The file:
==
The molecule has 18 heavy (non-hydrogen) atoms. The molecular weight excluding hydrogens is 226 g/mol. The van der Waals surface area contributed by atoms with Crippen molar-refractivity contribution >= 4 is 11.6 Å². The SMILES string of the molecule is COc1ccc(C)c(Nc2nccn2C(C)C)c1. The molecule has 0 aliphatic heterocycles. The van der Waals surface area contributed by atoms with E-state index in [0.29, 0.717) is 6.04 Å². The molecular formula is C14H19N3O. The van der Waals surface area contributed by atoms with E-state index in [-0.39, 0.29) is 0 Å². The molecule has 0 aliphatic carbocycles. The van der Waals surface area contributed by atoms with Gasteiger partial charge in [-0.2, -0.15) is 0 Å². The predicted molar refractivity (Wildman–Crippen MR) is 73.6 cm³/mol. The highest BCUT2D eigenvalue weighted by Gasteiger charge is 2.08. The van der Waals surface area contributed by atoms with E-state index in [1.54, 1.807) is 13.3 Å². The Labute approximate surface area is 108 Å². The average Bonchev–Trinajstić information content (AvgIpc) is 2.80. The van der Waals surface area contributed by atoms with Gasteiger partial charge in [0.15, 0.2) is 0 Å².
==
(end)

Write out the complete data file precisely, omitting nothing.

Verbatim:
The molecule has 18 heavy (non-hydrogen) atoms. The molecular weight excluding hydrogens is 226 g/mol. The van der Waals surface area contributed by atoms with Crippen molar-refractivity contribution >= 4 is 11.6 Å². The SMILES string of the molecule is COc1ccc(C)c(Nc2nccn2C(C)C)c1. The molecule has 0 aliphatic heterocycles. The van der Waals surface area contributed by atoms with E-state index in [0.29, 0.717) is 6.04 Å². The molecular formula is C14H19N3O. The van der Waals surface area contributed by atoms with E-state index in [-0.39, 0.29) is 0 Å². The molecule has 0 aliphatic carbocycles. The van der Waals surface area contributed by atoms with Gasteiger partial charge in [-0.2, -0.15) is 0 Å². The predicted molar refractivity (Wildman–Crippen MR) is 73.6 cm³/mol. The highest BCUT2D eigenvalue weighted by Gasteiger charge is 2.08. The van der Waals surface area contributed by atoms with E-state index in [1.54, 1.807) is 13.3 Å². The Labute approximate surface area is 108 Å². The average Bonchev–Trinajstić information content (AvgIpc) is 2.80. The van der Waals surface area contributed by atoms with Gasteiger partial charge in [0.15, 0.2) is 0 Å².